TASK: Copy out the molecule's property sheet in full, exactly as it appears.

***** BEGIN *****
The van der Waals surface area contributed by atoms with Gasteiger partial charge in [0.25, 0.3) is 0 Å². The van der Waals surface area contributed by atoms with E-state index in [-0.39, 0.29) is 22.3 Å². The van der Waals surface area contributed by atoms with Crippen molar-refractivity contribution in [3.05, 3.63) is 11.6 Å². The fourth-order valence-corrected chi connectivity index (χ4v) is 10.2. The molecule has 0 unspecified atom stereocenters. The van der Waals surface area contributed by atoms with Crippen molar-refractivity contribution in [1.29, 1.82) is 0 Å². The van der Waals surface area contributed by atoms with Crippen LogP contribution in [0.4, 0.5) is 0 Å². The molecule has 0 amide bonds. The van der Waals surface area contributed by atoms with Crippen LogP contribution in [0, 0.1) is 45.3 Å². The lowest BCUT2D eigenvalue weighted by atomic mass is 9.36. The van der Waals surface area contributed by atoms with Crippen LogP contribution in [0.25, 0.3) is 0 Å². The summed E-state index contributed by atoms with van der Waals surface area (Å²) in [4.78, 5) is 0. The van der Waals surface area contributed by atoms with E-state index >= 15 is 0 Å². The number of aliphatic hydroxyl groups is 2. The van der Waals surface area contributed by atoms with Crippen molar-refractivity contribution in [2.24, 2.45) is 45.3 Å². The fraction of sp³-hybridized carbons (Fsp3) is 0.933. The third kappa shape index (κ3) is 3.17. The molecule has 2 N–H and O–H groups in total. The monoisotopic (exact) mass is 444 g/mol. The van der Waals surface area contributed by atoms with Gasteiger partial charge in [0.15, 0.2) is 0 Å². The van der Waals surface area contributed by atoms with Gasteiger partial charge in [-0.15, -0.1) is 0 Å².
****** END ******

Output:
The van der Waals surface area contributed by atoms with Gasteiger partial charge in [0.25, 0.3) is 0 Å². The van der Waals surface area contributed by atoms with E-state index in [-0.39, 0.29) is 22.3 Å². The van der Waals surface area contributed by atoms with Crippen molar-refractivity contribution in [3.05, 3.63) is 11.6 Å². The fourth-order valence-corrected chi connectivity index (χ4v) is 10.2. The molecule has 0 unspecified atom stereocenters. The van der Waals surface area contributed by atoms with Crippen molar-refractivity contribution in [1.29, 1.82) is 0 Å². The van der Waals surface area contributed by atoms with Crippen LogP contribution in [0.4, 0.5) is 0 Å². The molecule has 0 amide bonds. The van der Waals surface area contributed by atoms with Crippen LogP contribution in [0, 0.1) is 45.3 Å². The lowest BCUT2D eigenvalue weighted by atomic mass is 9.36. The van der Waals surface area contributed by atoms with Crippen LogP contribution in [0.25, 0.3) is 0 Å². The summed E-state index contributed by atoms with van der Waals surface area (Å²) in [4.78, 5) is 0. The van der Waals surface area contributed by atoms with E-state index >= 15 is 0 Å². The number of aliphatic hydroxyl groups is 2. The van der Waals surface area contributed by atoms with Crippen molar-refractivity contribution in [2.24, 2.45) is 45.3 Å². The fraction of sp³-hybridized carbons (Fsp3) is 0.933. The third kappa shape index (κ3) is 3.17. The molecule has 2 N–H and O–H groups in total. The monoisotopic (exact) mass is 444 g/mol. The van der Waals surface area contributed by atoms with Gasteiger partial charge in [0.15, 0.2) is 0 Å². The van der Waals surface area contributed by atoms with Gasteiger partial charge in [-0.15, -0.1) is 0 Å².